In a brazen display of just how far senior officials at City Hall will go to avoid external scrutiny – Ms. Cerbone (by email, of course) questioned what Mr. Springer’s “story was about” and, rather than be interviewed in an open, professional and transparent way, directed that the reporter tip his hand and forward a list of questions for review.

Weird.

When Springer explained he was investigating “The Main Street CRA and how the city has used the money to reinvest and develop that district,” and logically asked to speak with the city’s redevelopment director Reed Berger – Cerbone mysteriously stopped communicating altogether.

It appears Mr. Springer has hit upon something that the City of Daytona Beach would prefer remain in the shadows. . .

The bureaucracy’s obvious unwillingness to provide an open accounting of where $90 million in public funds went – which actually equates to some $120 million over thirty years – and how, decades later, the redevelopment district (along with much of our core tourist area) remains mired in malignant blight and economic stagnation – is incredibly telling.

And frightening.

The citizens of Daytona Beach – and beleaguered Main Street merchants – deserve answers.

In my view, it is clear why Mr. Berger – who has stood unconscionably idle while the beachside and beyond deteriorated – wouldn’t want to answer a reporters pointed questions.

I don’t blame him.

But that’s his job, dammit.

At some point, shouldn’t responsible elected officials and municipal administrators come to the realization that perhaps the City’s Redevelopment Director should be held personally responsible for – I dunno – Redevelopment?

Whatever.

When it comes to matters of trust, a lack of substantive communication between elected and appointed officials and their baffled constituents typically doesn’t promote public confidence.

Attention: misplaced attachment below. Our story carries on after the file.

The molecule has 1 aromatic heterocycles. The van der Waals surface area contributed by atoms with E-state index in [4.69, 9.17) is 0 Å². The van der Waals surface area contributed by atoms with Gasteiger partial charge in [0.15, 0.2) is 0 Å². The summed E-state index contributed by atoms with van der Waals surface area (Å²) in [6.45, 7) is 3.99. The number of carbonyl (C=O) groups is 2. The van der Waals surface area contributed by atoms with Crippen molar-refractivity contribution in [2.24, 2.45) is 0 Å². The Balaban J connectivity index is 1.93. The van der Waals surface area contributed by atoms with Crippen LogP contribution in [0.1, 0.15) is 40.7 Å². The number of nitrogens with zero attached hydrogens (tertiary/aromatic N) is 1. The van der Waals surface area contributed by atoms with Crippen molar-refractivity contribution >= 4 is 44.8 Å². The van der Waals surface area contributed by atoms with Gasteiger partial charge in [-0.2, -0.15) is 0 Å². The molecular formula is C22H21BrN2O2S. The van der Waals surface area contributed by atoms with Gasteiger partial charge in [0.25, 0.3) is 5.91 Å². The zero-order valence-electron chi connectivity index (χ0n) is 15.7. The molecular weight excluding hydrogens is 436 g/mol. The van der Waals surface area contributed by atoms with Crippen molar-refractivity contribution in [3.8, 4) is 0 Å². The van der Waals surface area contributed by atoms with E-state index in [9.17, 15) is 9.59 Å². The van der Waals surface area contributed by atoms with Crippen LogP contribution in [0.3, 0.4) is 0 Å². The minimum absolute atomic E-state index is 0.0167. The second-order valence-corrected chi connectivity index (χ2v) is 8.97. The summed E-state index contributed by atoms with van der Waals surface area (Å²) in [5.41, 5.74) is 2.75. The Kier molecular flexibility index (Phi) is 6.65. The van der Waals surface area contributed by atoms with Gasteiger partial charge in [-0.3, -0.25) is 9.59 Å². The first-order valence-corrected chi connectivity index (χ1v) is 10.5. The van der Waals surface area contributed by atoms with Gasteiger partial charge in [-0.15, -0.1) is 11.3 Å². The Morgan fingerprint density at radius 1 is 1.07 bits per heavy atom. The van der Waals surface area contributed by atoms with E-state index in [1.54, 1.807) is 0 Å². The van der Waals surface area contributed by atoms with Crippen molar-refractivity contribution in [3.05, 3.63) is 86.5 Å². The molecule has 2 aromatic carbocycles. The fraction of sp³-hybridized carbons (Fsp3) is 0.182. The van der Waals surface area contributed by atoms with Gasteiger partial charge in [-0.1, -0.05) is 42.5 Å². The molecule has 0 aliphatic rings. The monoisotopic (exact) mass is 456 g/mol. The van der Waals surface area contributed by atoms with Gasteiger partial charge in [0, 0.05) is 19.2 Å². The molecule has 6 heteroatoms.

In fact, it destroys it.

It’s a big part of why Volusia County’s desperate push for a half-cent sales tax was soundly defeated last year – and the reason the referendum will go down in flames again if the same incompetent assholes remain in power when the question is returned to the ballot.

And the ongoing shit show that is the Volusia County Council – under the miserable reign of our doddering fool of a county chair, Ed Kelley – whose biweekly Captain Queeg impression has broken our faith and turned the legislative process into a tasteless joke – isn’t helping to repair our horribly damaged relationship with those who accept public funds to serve in the public interest.

This complete lack of values-based leadership and cult-like addiction to secrecy at all levels of government is perhaps the most troubling issue facing Volusia County residents – one that our current crop of rats have proven unable or unwilling to escape.

In our democratic system, just power is derived from the consent of the governed, and we don’t have to accept this – or stand by while those who have abused our sacred trust attempt to ameliorate their sins, rewrite history and stand for reelection.

I hope you will remember where true power lies come November.

 

 

 

3 thoughts on “On Volusia: The Year of the Rat

  1. Right on Mark. Please keep on doing what you have been doing. Your readers increase steadily and you are the best source of information for the people who live here, pay taxes here and wait patiently for something to be done to improve the quality of their lives and their surroundings. I like the idea of a forensic audit as mentioned above.

    Like